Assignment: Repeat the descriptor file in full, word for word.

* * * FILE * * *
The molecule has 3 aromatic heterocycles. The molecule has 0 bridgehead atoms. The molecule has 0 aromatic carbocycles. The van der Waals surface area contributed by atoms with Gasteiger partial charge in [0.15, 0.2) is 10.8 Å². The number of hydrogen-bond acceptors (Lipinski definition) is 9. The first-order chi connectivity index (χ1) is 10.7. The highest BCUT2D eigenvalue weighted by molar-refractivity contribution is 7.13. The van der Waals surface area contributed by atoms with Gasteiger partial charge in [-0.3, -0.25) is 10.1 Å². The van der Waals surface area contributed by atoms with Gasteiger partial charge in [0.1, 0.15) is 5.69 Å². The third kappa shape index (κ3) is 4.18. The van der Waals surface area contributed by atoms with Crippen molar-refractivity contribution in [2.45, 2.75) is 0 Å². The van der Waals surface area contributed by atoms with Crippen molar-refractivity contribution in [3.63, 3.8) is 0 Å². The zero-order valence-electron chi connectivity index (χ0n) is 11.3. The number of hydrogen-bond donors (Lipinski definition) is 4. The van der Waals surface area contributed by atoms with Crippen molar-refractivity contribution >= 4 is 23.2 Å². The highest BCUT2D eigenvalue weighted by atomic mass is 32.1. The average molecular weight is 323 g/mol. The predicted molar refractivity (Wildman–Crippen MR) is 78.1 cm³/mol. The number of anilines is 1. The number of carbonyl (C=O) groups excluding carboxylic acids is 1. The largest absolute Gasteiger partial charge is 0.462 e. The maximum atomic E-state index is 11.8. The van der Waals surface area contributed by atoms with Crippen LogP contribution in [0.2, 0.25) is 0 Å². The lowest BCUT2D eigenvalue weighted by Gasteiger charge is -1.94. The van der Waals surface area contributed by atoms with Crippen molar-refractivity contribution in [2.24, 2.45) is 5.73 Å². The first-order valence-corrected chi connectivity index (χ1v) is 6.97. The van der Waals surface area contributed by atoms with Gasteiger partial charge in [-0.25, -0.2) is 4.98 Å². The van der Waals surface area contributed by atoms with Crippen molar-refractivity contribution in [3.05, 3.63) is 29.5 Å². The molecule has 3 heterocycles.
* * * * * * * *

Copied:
The molecule has 3 aromatic heterocycles. The molecule has 0 bridgehead atoms. The molecule has 0 aromatic carbocycles. The van der Waals surface area contributed by atoms with Gasteiger partial charge in [0.15, 0.2) is 10.8 Å². The number of hydrogen-bond acceptors (Lipinski definition) is 9. The first-order chi connectivity index (χ1) is 10.7. The highest BCUT2D eigenvalue weighted by molar-refractivity contribution is 7.13. The van der Waals surface area contributed by atoms with Gasteiger partial charge in [-0.3, -0.25) is 10.1 Å². The van der Waals surface area contributed by atoms with Gasteiger partial charge in [0.1, 0.15) is 5.69 Å². The third kappa shape index (κ3) is 4.18. The van der Waals surface area contributed by atoms with Crippen molar-refractivity contribution in [2.45, 2.75) is 0 Å². The van der Waals surface area contributed by atoms with Crippen molar-refractivity contribution in [3.63, 3.8) is 0 Å². The zero-order valence-electron chi connectivity index (χ0n) is 11.3. The number of hydrogen-bond donors (Lipinski definition) is 4. The van der Waals surface area contributed by atoms with Crippen molar-refractivity contribution >= 4 is 23.2 Å². The highest BCUT2D eigenvalue weighted by atomic mass is 32.1. The average molecular weight is 323 g/mol. The predicted molar refractivity (Wildman–Crippen MR) is 78.1 cm³/mol. The number of anilines is 1. The number of carbonyl (C=O) groups excluding carboxylic acids is 1. The largest absolute Gasteiger partial charge is 0.462 e. The maximum atomic E-state index is 11.8. The van der Waals surface area contributed by atoms with Crippen LogP contribution in [0.2, 0.25) is 0 Å². The lowest BCUT2D eigenvalue weighted by Gasteiger charge is -1.94. The van der Waals surface area contributed by atoms with Crippen molar-refractivity contribution in [2.24, 2.45) is 5.73 Å². The first-order valence-corrected chi connectivity index (χ1v) is 6.97. The van der Waals surface area contributed by atoms with Gasteiger partial charge in [-0.25, -0.2) is 4.98 Å². The van der Waals surface area contributed by atoms with Crippen molar-refractivity contribution in [3.05, 3.63) is 29.5 Å². The molecule has 3 heterocycles.